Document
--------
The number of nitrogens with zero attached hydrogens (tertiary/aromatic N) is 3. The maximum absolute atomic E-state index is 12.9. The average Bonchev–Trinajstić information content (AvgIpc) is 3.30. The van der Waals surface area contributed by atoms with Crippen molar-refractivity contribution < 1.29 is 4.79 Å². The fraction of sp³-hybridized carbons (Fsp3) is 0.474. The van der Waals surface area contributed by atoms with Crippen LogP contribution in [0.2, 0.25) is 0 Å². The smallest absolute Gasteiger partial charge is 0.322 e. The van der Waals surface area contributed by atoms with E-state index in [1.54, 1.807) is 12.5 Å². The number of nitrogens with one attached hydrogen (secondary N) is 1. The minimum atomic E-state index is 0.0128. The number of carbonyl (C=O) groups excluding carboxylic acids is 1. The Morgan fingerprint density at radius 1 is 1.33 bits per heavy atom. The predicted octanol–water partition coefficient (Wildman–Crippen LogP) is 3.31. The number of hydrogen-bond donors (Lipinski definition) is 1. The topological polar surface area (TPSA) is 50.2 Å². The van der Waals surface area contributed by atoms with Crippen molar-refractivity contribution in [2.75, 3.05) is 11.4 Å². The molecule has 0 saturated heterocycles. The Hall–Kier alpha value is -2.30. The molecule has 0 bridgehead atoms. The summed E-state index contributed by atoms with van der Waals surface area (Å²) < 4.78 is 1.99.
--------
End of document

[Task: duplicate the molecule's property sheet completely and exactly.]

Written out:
The number of nitrogens with zero attached hydrogens (tertiary/aromatic N) is 3. The maximum absolute atomic E-state index is 12.9. The average Bonchev–Trinajstić information content (AvgIpc) is 3.30. The van der Waals surface area contributed by atoms with Crippen molar-refractivity contribution < 1.29 is 4.79 Å². The fraction of sp³-hybridized carbons (Fsp3) is 0.474. The van der Waals surface area contributed by atoms with Crippen LogP contribution in [0.2, 0.25) is 0 Å². The smallest absolute Gasteiger partial charge is 0.322 e. The van der Waals surface area contributed by atoms with E-state index in [1.54, 1.807) is 12.5 Å². The number of nitrogens with one attached hydrogen (secondary N) is 1. The minimum atomic E-state index is 0.0128. The number of carbonyl (C=O) groups excluding carboxylic acids is 1. The Morgan fingerprint density at radius 1 is 1.33 bits per heavy atom. The predicted octanol–water partition coefficient (Wildman–Crippen LogP) is 3.31. The number of hydrogen-bond donors (Lipinski definition) is 1. The topological polar surface area (TPSA) is 50.2 Å². The van der Waals surface area contributed by atoms with Crippen molar-refractivity contribution in [2.75, 3.05) is 11.4 Å². The molecule has 0 saturated heterocycles. The Hall–Kier alpha value is -2.30. The molecule has 0 bridgehead atoms. The summed E-state index contributed by atoms with van der Waals surface area (Å²) < 4.78 is 1.99.